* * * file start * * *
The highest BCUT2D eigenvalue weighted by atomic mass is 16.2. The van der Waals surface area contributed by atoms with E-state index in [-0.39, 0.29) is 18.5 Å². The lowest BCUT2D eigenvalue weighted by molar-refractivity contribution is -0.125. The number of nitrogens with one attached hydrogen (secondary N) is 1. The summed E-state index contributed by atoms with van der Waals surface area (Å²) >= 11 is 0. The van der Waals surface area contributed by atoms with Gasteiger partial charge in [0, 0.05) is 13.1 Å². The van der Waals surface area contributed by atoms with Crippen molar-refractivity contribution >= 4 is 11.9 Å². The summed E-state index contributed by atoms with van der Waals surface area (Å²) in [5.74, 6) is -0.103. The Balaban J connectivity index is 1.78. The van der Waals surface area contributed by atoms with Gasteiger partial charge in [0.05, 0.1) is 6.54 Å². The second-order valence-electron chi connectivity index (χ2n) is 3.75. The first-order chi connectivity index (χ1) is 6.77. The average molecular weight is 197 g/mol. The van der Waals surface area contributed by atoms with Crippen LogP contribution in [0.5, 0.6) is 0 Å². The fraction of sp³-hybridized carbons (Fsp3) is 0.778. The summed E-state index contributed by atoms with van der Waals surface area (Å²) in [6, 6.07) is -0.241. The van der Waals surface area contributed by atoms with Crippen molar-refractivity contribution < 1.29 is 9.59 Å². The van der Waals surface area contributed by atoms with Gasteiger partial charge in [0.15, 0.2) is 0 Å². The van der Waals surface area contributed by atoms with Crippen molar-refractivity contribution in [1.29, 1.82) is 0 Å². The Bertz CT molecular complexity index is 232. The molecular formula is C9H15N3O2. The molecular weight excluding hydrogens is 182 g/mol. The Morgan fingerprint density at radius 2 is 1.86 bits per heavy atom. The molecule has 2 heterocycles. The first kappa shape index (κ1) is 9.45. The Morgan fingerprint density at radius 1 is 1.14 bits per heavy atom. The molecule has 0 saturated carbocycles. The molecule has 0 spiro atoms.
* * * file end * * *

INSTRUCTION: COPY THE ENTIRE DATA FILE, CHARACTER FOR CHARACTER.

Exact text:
The highest BCUT2D eigenvalue weighted by atomic mass is 16.2. The van der Waals surface area contributed by atoms with E-state index in [-0.39, 0.29) is 18.5 Å². The lowest BCUT2D eigenvalue weighted by molar-refractivity contribution is -0.125. The number of nitrogens with one attached hydrogen (secondary N) is 1. The summed E-state index contributed by atoms with van der Waals surface area (Å²) >= 11 is 0. The van der Waals surface area contributed by atoms with Gasteiger partial charge in [0, 0.05) is 13.1 Å². The van der Waals surface area contributed by atoms with Crippen molar-refractivity contribution >= 4 is 11.9 Å². The summed E-state index contributed by atoms with van der Waals surface area (Å²) in [5.74, 6) is -0.103. The Balaban J connectivity index is 1.78. The van der Waals surface area contributed by atoms with Gasteiger partial charge in [0.05, 0.1) is 6.54 Å². The second-order valence-electron chi connectivity index (χ2n) is 3.75. The first-order chi connectivity index (χ1) is 6.77. The average molecular weight is 197 g/mol. The van der Waals surface area contributed by atoms with Crippen LogP contribution in [0.5, 0.6) is 0 Å². The fraction of sp³-hybridized carbons (Fsp3) is 0.778. The summed E-state index contributed by atoms with van der Waals surface area (Å²) in [6, 6.07) is -0.241. The van der Waals surface area contributed by atoms with Crippen molar-refractivity contribution < 1.29 is 9.59 Å². The van der Waals surface area contributed by atoms with Gasteiger partial charge in [0.15, 0.2) is 0 Å². The van der Waals surface area contributed by atoms with Crippen molar-refractivity contribution in [1.29, 1.82) is 0 Å². The Bertz CT molecular complexity index is 232. The molecular formula is C9H15N3O2. The molecular weight excluding hydrogens is 182 g/mol. The Morgan fingerprint density at radius 2 is 1.86 bits per heavy atom. The molecule has 2 heterocycles. The first kappa shape index (κ1) is 9.45. The Morgan fingerprint density at radius 1 is 1.14 bits per heavy atom. The molecule has 0 saturated carbocycles. The molecule has 0 spiro atoms.